Abstract 12340: Risk Model of Aortic Valve Replacement After Cardiovascular Surgery based on 2,227 Cases From a National Japanese Database: The Japan Cardiovascular Surgery Database (JACVSD)
Objective: To create a risk model to assess outcomes of aortic valve replacement after cardiovascular surgery (ReAVR) using a national Japanese database.
Methods: The Japan Adult Cardiovascular Surgery Database is a web-based data system involving more than 500 hospitals. Between 2007 and 2012, 2,227 patients who underwent ReAVR for aortic stenosis were retrospectively analyzed. Patients with a previous history of AVR were also included.
Results: The background of prior surgery (including overlapping cases) was: CABG, 30.9%; valve, 65.4%; and thoracic aorta, 14.7%. The mean age was 70.4. Types of prosthesis used were: bioprosthesis, 51.3%; and mechanical valve, 48.7%. The rate of isolated ReAVR was 59.5%. Concomitant procedures were: CABG, 14.6%; mitral valve surgery, 30.4%; and aortic surgery, 5.7%. The overall hospital mortality rate was 8.7%. Major complications (reoperation, prolonged ventilation, mediastinitis, stroke, and newly required dialysis) occurred in 26.0%. The incidence of stroke was 3.7%, and that of AV block was 3.5%. ORs for hospital mortality were as follows: age, 1.4 (reference ≦60, 5-year increments); male, 1.4; urgency, 1.7; EF ≦30%, 2.0; NYHA classification IV, 1.7; MR ≧2, 1.5; creatinine >2.0 mg/dL, 2.7; liver dysfunction (cirrhosis, AST or ALT >100 U/L, or bilirubin >1.5 mg/dL), 2.3; peripheral artery disease, 1.6; and recent stroke (<2 weeks), 4.8. The type of previous surgery was not a predictor for mortality. In addition to the above-mentioned risk factors, ORs for the composite outcome (mortality and major complications) were as follows: carotid stenosis, 2.5; respiratory dysfunction (FEV1.0 <75%, or bronchodilator use), 1.8; prior valve surgery, 1.3; preoperative inotropic agents, 2.0; endocarditis, 1.7; concomitant CABG, 1.4; and concomitant valve surgery, 1.5. As a performance metric model, C-indexes of hospital mortality and the composite outcome were 0.77 and 0.71, respectively.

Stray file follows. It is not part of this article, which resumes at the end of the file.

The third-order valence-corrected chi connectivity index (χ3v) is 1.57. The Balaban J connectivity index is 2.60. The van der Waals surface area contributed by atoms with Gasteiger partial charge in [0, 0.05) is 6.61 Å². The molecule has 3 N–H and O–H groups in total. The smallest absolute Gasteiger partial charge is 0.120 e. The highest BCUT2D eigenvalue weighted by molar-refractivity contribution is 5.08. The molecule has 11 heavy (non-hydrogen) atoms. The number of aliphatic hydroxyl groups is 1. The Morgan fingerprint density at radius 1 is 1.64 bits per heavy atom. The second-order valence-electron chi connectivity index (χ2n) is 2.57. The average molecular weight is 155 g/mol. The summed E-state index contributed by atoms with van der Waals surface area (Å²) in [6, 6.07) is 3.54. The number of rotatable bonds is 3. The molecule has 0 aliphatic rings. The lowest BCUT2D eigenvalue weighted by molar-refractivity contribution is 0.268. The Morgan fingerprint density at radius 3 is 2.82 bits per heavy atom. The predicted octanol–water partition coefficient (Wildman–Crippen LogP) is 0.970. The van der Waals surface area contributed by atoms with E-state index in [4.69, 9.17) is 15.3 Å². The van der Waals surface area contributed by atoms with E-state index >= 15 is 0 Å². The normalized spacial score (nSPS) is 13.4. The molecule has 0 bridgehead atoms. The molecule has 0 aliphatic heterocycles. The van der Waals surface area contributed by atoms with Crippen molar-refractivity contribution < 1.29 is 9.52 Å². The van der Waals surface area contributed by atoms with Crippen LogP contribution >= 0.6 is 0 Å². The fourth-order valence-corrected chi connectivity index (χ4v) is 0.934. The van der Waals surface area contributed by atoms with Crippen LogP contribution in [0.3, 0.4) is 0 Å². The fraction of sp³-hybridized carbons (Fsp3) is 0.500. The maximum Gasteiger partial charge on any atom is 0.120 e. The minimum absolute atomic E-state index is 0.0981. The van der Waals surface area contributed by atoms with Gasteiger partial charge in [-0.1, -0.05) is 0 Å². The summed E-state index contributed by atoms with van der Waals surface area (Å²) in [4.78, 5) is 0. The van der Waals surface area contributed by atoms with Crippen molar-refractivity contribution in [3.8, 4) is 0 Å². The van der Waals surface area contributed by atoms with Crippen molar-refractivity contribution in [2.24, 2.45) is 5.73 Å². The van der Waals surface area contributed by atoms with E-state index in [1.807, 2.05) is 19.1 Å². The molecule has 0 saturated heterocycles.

Conclusions: Based on a national Japanese database, early outcomes after ReAVR were satisfactory, despite these operations being associated with a higher risk than the primary operations. The type of previous surgery was not a risk for mortality after ReAVR.
Author Disclosures: S. Ohira: None. H. Miyata: None. K. Doi: None. N. Motomura: None. S. Takamoto: None. H. Yaku: None.
- © 2015 by American Heart Association, Inc.